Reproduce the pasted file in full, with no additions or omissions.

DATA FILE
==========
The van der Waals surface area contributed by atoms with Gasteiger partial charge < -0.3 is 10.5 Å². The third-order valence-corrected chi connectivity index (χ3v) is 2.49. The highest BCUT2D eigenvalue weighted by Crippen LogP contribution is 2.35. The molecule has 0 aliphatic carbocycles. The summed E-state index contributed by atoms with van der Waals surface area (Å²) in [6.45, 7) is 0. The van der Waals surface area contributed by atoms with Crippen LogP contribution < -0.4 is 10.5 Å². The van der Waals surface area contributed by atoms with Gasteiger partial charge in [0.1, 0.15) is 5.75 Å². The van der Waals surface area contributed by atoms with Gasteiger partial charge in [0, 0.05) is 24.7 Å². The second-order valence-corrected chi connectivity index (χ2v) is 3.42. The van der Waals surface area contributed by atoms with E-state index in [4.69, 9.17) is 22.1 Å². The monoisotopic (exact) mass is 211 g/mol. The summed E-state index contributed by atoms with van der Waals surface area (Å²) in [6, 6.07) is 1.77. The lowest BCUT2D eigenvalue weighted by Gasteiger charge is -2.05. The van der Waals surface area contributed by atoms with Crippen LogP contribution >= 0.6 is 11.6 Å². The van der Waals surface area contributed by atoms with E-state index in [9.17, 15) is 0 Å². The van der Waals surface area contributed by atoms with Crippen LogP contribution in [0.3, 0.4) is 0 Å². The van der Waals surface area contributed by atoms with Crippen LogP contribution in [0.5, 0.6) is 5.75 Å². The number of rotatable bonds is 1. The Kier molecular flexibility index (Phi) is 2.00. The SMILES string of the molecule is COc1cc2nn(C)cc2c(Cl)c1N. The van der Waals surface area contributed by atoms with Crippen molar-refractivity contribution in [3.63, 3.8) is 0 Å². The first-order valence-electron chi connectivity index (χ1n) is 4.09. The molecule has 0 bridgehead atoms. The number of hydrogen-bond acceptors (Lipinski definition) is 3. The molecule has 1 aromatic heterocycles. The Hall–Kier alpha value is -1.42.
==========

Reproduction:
The van der Waals surface area contributed by atoms with Gasteiger partial charge < -0.3 is 10.5 Å². The third-order valence-corrected chi connectivity index (χ3v) is 2.49. The highest BCUT2D eigenvalue weighted by Crippen LogP contribution is 2.35. The molecule has 0 aliphatic carbocycles. The summed E-state index contributed by atoms with van der Waals surface area (Å²) in [6.45, 7) is 0. The van der Waals surface area contributed by atoms with Crippen LogP contribution < -0.4 is 10.5 Å². The van der Waals surface area contributed by atoms with Gasteiger partial charge in [0.1, 0.15) is 5.75 Å². The van der Waals surface area contributed by atoms with Gasteiger partial charge in [0, 0.05) is 24.7 Å². The second-order valence-corrected chi connectivity index (χ2v) is 3.42. The van der Waals surface area contributed by atoms with E-state index in [4.69, 9.17) is 22.1 Å². The monoisotopic (exact) mass is 211 g/mol. The summed E-state index contributed by atoms with van der Waals surface area (Å²) in [6, 6.07) is 1.77. The lowest BCUT2D eigenvalue weighted by Gasteiger charge is -2.05. The van der Waals surface area contributed by atoms with Crippen LogP contribution >= 0.6 is 11.6 Å². The van der Waals surface area contributed by atoms with E-state index in [9.17, 15) is 0 Å². The van der Waals surface area contributed by atoms with Crippen LogP contribution in [0.3, 0.4) is 0 Å². The van der Waals surface area contributed by atoms with Crippen LogP contribution in [0.5, 0.6) is 5.75 Å². The number of rotatable bonds is 1. The Kier molecular flexibility index (Phi) is 2.00. The SMILES string of the molecule is COc1cc2nn(C)cc2c(Cl)c1N. The van der Waals surface area contributed by atoms with Crippen molar-refractivity contribution in [3.63, 3.8) is 0 Å². The first-order valence-electron chi connectivity index (χ1n) is 4.09. The molecule has 0 bridgehead atoms. The number of hydrogen-bond acceptors (Lipinski definition) is 3. The molecule has 1 aromatic heterocycles. The Hall–Kier alpha value is -1.42.